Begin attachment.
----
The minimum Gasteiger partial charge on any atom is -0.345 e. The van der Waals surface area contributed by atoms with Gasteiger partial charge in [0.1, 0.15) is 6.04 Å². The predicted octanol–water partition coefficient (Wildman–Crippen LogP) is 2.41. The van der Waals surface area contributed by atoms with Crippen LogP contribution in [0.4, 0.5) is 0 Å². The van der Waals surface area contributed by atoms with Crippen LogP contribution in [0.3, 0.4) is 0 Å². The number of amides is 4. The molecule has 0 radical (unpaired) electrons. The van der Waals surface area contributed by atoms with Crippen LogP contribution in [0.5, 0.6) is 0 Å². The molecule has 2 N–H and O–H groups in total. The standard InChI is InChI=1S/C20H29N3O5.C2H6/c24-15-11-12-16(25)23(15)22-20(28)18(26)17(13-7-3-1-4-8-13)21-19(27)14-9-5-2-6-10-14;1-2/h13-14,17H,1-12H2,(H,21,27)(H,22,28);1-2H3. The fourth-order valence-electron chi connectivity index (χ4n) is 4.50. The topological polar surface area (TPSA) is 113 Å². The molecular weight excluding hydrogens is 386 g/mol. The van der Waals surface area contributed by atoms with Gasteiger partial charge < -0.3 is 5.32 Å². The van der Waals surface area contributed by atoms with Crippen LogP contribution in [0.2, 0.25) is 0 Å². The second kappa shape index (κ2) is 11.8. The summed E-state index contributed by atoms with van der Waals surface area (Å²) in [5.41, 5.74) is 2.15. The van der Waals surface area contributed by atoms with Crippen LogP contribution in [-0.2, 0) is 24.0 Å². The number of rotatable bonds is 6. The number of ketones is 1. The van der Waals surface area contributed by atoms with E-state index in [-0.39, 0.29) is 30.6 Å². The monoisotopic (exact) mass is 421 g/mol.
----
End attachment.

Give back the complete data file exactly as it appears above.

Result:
The minimum Gasteiger partial charge on any atom is -0.345 e. The van der Waals surface area contributed by atoms with Gasteiger partial charge in [0.1, 0.15) is 6.04 Å². The predicted octanol–water partition coefficient (Wildman–Crippen LogP) is 2.41. The van der Waals surface area contributed by atoms with Crippen LogP contribution in [0.4, 0.5) is 0 Å². The van der Waals surface area contributed by atoms with Crippen LogP contribution in [0.3, 0.4) is 0 Å². The number of amides is 4. The molecule has 0 radical (unpaired) electrons. The van der Waals surface area contributed by atoms with Crippen LogP contribution in [0.5, 0.6) is 0 Å². The molecule has 2 N–H and O–H groups in total. The standard InChI is InChI=1S/C20H29N3O5.C2H6/c24-15-11-12-16(25)23(15)22-20(28)18(26)17(13-7-3-1-4-8-13)21-19(27)14-9-5-2-6-10-14;1-2/h13-14,17H,1-12H2,(H,21,27)(H,22,28);1-2H3. The fourth-order valence-electron chi connectivity index (χ4n) is 4.50. The topological polar surface area (TPSA) is 113 Å². The molecular weight excluding hydrogens is 386 g/mol. The van der Waals surface area contributed by atoms with Gasteiger partial charge < -0.3 is 5.32 Å². The van der Waals surface area contributed by atoms with Crippen LogP contribution in [0.2, 0.25) is 0 Å². The second kappa shape index (κ2) is 11.8. The summed E-state index contributed by atoms with van der Waals surface area (Å²) in [5.41, 5.74) is 2.15. The van der Waals surface area contributed by atoms with Crippen LogP contribution in [-0.2, 0) is 24.0 Å². The number of rotatable bonds is 6. The number of ketones is 1. The van der Waals surface area contributed by atoms with E-state index in [-0.39, 0.29) is 30.6 Å². The monoisotopic (exact) mass is 421 g/mol.